Some ModelRisk functions useful with the Central Limit Theorem and their Excel equivalents
 

Use 

Function 

Explanation 

Normal probability 

=VoseNormalProb(x,m,s,cumulative)

 

which is equivalent to:

 

= NORMDIST(x,m,s,cumulative)

The Normal density for x (cumulative = FALSE), or cumulative probability <x (cumulative = TRUE) 

Lognormal probability 

=VoseLogNormalProb(x,m,s,cumulative)

 

which has no Excel equivalent

The LogNormal density for x (cumulative = FALSE) or cumulative probability for x (cumulative = TRUE)

Lognormal inverse probability 

=VoseLogNormal(m,s, U)

 

which has no Excel equivalent

The value x such that P(variable x) = U

Normal inverse probability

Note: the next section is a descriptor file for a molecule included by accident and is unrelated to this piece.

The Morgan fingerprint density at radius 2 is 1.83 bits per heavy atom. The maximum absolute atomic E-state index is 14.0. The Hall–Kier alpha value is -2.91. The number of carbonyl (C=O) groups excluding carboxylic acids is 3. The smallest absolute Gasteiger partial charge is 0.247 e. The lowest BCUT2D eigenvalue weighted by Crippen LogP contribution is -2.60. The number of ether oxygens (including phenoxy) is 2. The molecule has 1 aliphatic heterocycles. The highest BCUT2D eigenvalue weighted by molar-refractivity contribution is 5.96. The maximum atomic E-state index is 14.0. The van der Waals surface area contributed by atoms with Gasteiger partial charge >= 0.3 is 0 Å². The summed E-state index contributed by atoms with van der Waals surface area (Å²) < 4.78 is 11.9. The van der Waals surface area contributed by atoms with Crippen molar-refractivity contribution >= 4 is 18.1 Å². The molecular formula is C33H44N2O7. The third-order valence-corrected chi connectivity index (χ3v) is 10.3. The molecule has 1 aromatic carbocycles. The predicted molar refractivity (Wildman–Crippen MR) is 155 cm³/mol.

=VoseNormal(m,s, U)

 

which is equivalent to:

 

=NORMINV(U,m,s) 

The value x such that P(variable x) = U 

Unit Normal inverse probability 

=VoseNormal(0,1, U)

 

which is equivalent with:

 

=NORMSINV(U) 

The value z such that P(variable z) = U for a Normal(0,1) distribution (i.e. a z-test limit) 

CLT Sum

=VoseCLTSum(N,m,s)

This function generates values from a Normal distribution approximating the sum of N independent identically distributed random variables following a distribution with mean m and standard deviation s.

 

Read on: The strong law of large numbers